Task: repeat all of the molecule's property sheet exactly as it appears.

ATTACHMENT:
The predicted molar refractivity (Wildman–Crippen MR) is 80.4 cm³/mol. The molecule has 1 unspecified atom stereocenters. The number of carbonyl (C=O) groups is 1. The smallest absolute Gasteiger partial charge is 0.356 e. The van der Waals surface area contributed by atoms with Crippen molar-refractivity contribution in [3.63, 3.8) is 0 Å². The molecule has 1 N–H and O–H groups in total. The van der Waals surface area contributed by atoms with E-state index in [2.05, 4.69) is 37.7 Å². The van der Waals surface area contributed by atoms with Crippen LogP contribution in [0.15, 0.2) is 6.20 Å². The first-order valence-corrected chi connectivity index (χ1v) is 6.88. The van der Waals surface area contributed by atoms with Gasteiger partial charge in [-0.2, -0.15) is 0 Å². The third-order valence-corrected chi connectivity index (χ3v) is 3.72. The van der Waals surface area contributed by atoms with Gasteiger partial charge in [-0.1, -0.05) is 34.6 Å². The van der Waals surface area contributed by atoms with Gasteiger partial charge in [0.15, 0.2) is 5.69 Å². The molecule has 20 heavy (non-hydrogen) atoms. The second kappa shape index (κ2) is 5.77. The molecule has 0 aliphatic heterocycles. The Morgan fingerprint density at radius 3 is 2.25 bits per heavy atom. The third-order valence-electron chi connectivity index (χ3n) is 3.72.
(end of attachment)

The predicted molar refractivity (Wildman–Crippen MR) is 80.4 cm³/mol. The molecule has 1 unspecified atom stereocenters. The number of carbonyl (C=O) groups is 1. The smallest absolute Gasteiger partial charge is 0.356 e. The van der Waals surface area contributed by atoms with Crippen molar-refractivity contribution in [3.63, 3.8) is 0 Å². The molecule has 1 N–H and O–H groups in total. The van der Waals surface area contributed by atoms with E-state index in [2.05, 4.69) is 37.7 Å². The van der Waals surface area contributed by atoms with Crippen LogP contribution in [0.15, 0.2) is 6.20 Å². The first-order valence-corrected chi connectivity index (χ1v) is 6.88. The van der Waals surface area contributed by atoms with Gasteiger partial charge in [-0.2, -0.15) is 0 Å². The third-order valence-corrected chi connectivity index (χ3v) is 3.72. The van der Waals surface area contributed by atoms with Gasteiger partial charge in [-0.1, -0.05) is 34.6 Å². The van der Waals surface area contributed by atoms with Gasteiger partial charge in [0.15, 0.2) is 5.69 Å². The molecule has 20 heavy (non-hydrogen) atoms. The second kappa shape index (κ2) is 5.77. The molecule has 0 aliphatic heterocycles. The Morgan fingerprint density at radius 3 is 2.25 bits per heavy atom. The third-order valence-electron chi connectivity index (χ3n) is 3.72.